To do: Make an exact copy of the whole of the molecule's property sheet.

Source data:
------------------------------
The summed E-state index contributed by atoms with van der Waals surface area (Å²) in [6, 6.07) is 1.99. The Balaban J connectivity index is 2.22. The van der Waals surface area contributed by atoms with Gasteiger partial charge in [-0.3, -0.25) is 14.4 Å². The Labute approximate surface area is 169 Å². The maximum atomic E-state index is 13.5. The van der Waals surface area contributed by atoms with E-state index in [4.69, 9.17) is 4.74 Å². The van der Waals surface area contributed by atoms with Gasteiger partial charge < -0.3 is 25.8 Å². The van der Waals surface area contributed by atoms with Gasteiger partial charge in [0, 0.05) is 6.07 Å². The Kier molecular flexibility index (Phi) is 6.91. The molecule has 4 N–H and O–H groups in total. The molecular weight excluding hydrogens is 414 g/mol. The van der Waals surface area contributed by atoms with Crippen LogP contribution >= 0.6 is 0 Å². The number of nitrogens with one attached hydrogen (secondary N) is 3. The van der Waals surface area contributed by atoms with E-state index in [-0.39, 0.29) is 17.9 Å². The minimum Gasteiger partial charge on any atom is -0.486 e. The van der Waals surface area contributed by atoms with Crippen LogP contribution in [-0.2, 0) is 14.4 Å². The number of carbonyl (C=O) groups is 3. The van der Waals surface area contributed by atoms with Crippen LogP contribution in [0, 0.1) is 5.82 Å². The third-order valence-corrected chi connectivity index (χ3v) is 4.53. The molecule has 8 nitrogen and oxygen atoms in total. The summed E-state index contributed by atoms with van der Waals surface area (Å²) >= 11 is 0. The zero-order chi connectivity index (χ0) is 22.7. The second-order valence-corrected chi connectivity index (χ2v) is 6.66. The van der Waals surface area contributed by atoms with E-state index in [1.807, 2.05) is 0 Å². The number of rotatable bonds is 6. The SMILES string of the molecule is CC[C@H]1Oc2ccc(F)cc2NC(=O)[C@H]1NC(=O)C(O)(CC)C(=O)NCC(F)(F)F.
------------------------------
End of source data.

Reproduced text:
The summed E-state index contributed by atoms with van der Waals surface area (Å²) in [6, 6.07) is 1.99. The Balaban J connectivity index is 2.22. The van der Waals surface area contributed by atoms with Gasteiger partial charge in [-0.3, -0.25) is 14.4 Å². The Labute approximate surface area is 169 Å². The maximum atomic E-state index is 13.5. The van der Waals surface area contributed by atoms with E-state index in [4.69, 9.17) is 4.74 Å². The van der Waals surface area contributed by atoms with Gasteiger partial charge < -0.3 is 25.8 Å². The van der Waals surface area contributed by atoms with Gasteiger partial charge in [0, 0.05) is 6.07 Å². The Kier molecular flexibility index (Phi) is 6.91. The molecule has 4 N–H and O–H groups in total. The molecular weight excluding hydrogens is 414 g/mol. The van der Waals surface area contributed by atoms with Crippen LogP contribution >= 0.6 is 0 Å². The number of nitrogens with one attached hydrogen (secondary N) is 3. The van der Waals surface area contributed by atoms with E-state index in [-0.39, 0.29) is 17.9 Å². The minimum Gasteiger partial charge on any atom is -0.486 e. The van der Waals surface area contributed by atoms with Crippen LogP contribution in [-0.2, 0) is 14.4 Å². The number of carbonyl (C=O) groups is 3. The van der Waals surface area contributed by atoms with Crippen LogP contribution in [0, 0.1) is 5.82 Å². The third-order valence-corrected chi connectivity index (χ3v) is 4.53. The molecule has 8 nitrogen and oxygen atoms in total. The summed E-state index contributed by atoms with van der Waals surface area (Å²) >= 11 is 0. The zero-order chi connectivity index (χ0) is 22.7. The second-order valence-corrected chi connectivity index (χ2v) is 6.66. The van der Waals surface area contributed by atoms with E-state index in [1.807, 2.05) is 0 Å². The number of rotatable bonds is 6. The SMILES string of the molecule is CC[C@H]1Oc2ccc(F)cc2NC(=O)[C@H]1NC(=O)C(O)(CC)C(=O)NCC(F)(F)F.